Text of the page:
Two big shooters fired out this fall: Halo 4 and Call of Duty: Black Ops II. If you are into shooters (I mean, really into shooters), maybe you are looking for an edge. That's exactly what Japanese peripheral maker Hori hopes it can offer with its controller designed especially for FPS games on consoles. But does the controller hit its market? Let's put the pad through the paces and find out.
The FPS Assault Pad comes in two flavors: PS3 and Xbox 360. The review sample I was sent is a Japanese PS3 unit with official Sony branding. In the US, the controller is exactly the same sans the official PlayStation license. The Xbox 360 version, however, has official Microsoft licensing.
Out of the box, the first thing I notice about the FPS Assault Pad is the soft touch plastic. This controller feels nice, and I'm always flabbergasted that Sony and Microsoft skimp on the controllers, favoring hard, cheap plastics. Yes, I know it's a cost issue, but when you have a nice tactile controller like this, the extra cost sure seems worth it.
The controller's shape is similar to the DualShock in that the controller's face is flat (as opposed to the Xbox 360 controller's curved face). The grips, however, are different: they are slightly longer and cone shaped. They are, though, more comfortable than the DualShock's grips.
The big difference for the PlayStation version of the FPS Assault Pad, dubbed the FPS Assault Pad 3, is that the analog sticks are above the face buttons, instead of below. There might be a learning curve for some players, but I found that the analog sticks' location put a logical focus on those sticks as well as the shoulder and triggers. For FPS games, this is where your fingers want to be.
There are actually four shoulder buttons: the FR and FR shoulder buttons are below the R1 and L1 shoulder buttons. And the triggers below those buttons are closer to actual gun triggers than the DualShock's triggers—a welcomed tweak.
And since you can easily remap the buttons to those shoulder buttons, complaints about accessing the face buttons on the PlayStation version quickly become a moot point.
But if change is not your thing and you own Microsoft's gaming console, the Xbox 360 version, which is called the FPS Assault Pad EX, has the analog sticks in the same location as the official Microsoft controller.
The FPS Assault Pad comes with three different nubs for the analog sticks, each of varying lengths. Below you can see the shortest nub compared with the longest. The middle sized nub would be somewhere in the middle.
While using the longest one might seem like driving a double decker bus, I found it easier to control. It has more of a joystick feel, enabling you to control with side of the stick. Since your thumbs end up being in a higher position, accessing the shoulder buttons felt more comfortable—for me, at least. You do need to screw the nubs in fairly tight; I can see them coming loose during intense play if not screwed in correctly. Since the three sticks are just kind of packaged as is and without a case or even a bag, I do wonder if the alternate nubs will easily go M.I.A. I know they would at my house. Still, the customization options are winners.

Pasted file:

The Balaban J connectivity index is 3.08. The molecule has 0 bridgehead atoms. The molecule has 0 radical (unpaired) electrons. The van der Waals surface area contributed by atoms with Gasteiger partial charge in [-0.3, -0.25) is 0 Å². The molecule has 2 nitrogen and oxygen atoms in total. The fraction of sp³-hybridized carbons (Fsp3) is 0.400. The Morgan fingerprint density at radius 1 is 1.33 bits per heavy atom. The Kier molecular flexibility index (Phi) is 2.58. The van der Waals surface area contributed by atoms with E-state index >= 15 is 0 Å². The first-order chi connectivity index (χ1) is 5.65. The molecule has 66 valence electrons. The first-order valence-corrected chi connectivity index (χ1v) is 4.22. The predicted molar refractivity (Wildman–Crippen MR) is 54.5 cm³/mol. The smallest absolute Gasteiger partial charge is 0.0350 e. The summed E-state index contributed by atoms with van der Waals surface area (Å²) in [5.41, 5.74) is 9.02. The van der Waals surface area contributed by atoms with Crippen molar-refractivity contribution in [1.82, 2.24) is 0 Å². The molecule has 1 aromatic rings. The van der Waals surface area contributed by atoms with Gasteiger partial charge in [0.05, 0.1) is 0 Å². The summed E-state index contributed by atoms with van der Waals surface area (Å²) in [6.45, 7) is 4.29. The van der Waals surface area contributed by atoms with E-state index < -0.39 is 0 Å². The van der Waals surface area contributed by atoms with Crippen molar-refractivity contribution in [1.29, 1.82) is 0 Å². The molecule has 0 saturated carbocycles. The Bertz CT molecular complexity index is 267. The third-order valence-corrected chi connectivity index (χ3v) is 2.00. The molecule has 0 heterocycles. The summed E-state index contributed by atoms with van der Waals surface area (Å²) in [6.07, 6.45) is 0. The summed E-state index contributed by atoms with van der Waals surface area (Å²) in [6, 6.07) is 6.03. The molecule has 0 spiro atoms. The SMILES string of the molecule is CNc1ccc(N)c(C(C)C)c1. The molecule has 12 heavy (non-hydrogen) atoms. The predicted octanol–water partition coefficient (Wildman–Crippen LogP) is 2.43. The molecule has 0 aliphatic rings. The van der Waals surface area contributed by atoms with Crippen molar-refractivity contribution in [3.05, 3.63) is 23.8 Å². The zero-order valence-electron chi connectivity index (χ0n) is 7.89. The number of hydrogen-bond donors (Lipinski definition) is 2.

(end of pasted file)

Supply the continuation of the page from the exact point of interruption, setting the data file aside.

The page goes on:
Another feature I really like about the FPS Assault Pad is how there's a dial behind the Dpad to control the stick sensitivity. The difference isn't night and day, but it was noticeable, and the option to make those adjustments is appreciated. The other thing I like is the "Target" button on the controller's backside. Pressing it causes the onscreen camera movement to slow down. For example, if you press Target as you try whipping quickly the analog stick, the on-screen camera actually moves much slower. It's a good way to get steady precision, without having to make tiny thumb movements.
The controller is wired, which, in this day and age, might put off some players. But the cord is long, and you don't have to worry about the controller devouring batteries—something I imagine this controller could do. The force feedback is, well, forceful. But it wasn't exhausting or problematic; it's noticeable.
The one complaint I have about the FPS Assault Pad would be the LED lights. Goodness, they are too bright and very tacky! I really want third party peripheral makers to focus on classy-looking products and lay off the sci-fi reject pile! The default LED color is blue, but when you shoot, it turns red—a not so subtle reminder that you are shooting people in the face. Blood is red, geddit? Um... What's worse, from some angles, the LED can be seen peeking through the controller housing. That's a shame, because it seems like the FPS Assault Pad isn't well fitted together. A shame, because it is well fitted together. The LED light isn't a deal breaker, because, thankfully, you can switch it off.
If you play a lot of shooters on consoles, and you are not entirely satisfied with standard controllers, the FPS Assault Pad is definitely worth consideration. This is a very good controller, which delivers what it aims to do: offer customization and an edge for FPS gamers. So yes, it hits its mark.
FPS Assault Pad [Official Site]